Customers of Ameren Illinois could get hit sometime next year with a new round of rate hikes — and bigger utility bills.

Customers of Ameren Illinois could get hit sometime next year with a new round of rate hikes — and bigger utility bills.


Ameren Corp. officials said Tuesday that they would file cases with utility regulators in Illinois and Missouri, seeking permission to impose higher rates.


But the officials, including Ameren Corp. President Gary Rainwater and Treasurer Marty Lyons, provided little in the way of specifics. They didn’t say if their utility case in Illinois would ask for higher delivery rates for electricity, natural gas or both, and they didn’t say how large their proposed increases would be.


Ameren spokeswoman Susan Gallagher said later that those details simply haven’t been worked out yet.


Ameren’s previous request for higher utility rates in Illinois came in fall 2007. That proceeding concluded last September when the Illinois Commerce Commission approved an overall $162 million increase affecting customers of AmerenIP, AmerenCIPS and AmerenCILCO.


Rainwater, Lyons and other Ameren Corp. officials spoke Tuesday morning on a conference call about corporate earnings.


“It’s important to note that while Ameren is a financially strong company, with solid current liquidity, we are not immune to the impacts of the current economic environment,” Rainwater said as he discussed the company’s decision to reduce its common dividend.


The reduced dividend will enable Ameren to retain about $215 million in cash per year, money that can be used for various purposes, such as improving reliability and enhancing access to credit markets, he said.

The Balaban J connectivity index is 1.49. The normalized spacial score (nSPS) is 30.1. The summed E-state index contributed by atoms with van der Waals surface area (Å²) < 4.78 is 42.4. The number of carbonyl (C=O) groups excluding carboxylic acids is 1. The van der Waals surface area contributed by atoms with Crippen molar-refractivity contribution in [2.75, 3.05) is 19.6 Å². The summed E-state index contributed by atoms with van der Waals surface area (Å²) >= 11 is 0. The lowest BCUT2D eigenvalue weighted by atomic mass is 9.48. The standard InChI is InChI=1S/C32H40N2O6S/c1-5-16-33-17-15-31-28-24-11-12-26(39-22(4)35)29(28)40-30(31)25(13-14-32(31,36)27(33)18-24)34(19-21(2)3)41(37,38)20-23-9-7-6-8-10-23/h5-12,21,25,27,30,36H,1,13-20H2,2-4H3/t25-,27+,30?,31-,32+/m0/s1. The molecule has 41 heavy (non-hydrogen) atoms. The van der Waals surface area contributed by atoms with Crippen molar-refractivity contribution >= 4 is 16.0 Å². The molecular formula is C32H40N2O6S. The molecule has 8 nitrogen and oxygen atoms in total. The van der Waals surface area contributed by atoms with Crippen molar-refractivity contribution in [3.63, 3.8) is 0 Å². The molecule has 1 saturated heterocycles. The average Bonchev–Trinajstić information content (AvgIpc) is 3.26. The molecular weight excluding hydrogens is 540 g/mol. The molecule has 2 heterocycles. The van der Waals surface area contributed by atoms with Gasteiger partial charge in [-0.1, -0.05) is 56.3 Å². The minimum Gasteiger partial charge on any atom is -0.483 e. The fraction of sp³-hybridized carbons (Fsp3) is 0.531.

Lyons said last year’s resolution of the Ameren rate case is “a clear sign of the progress we are making toward restoring the financial health of our Ameren Illinois utilities.”


But Ameren officials don’t think the new Illinois rates will enable the company to fully recover “the level of costs we are currently experiencing, especially financing costs,” Lyons added. “As a result, we expect our Illinois distribution utilities earnings to fall short of allowed rates of current returns.”


Lyons said Ameren hopes to file a rate case with the Illinois Commerce Commission late in the second quarter of 2009 or early in the third quarter — which would translate to sometime in the late spring or summer.


Once a case is filed, the ICC has 11 months to decide what to do, and it typically uses almost all of the allotted time. The five-member panel can choose to grant all, part or none of a proposed rate increase.


Rainwater said that Ameren would file utility rate cases on a more-frequent basis in the future, partly to help the company’s financial picture and partly to make bill increases more manageable for customers.


A couple of longtime Ameren critics said they’d battle the company’s effort to raise rates.


“It makes me furious,” said Rep. John Bradley, D-Marion. “We’re going to fight them, whether it’s gas, electricity or both. I didn’t think they justified the previous increases.”


Bradley said that the Illinois Commerce Commission should tell Ameren “enough is enough.”


“It’s very troubling news,” said David Kolata, executive director of the Citizens Utility Board, a watchdog group.


Adriana Colindres can be reached at (217) 782-6292 or adriana.colindres@sj-r.com.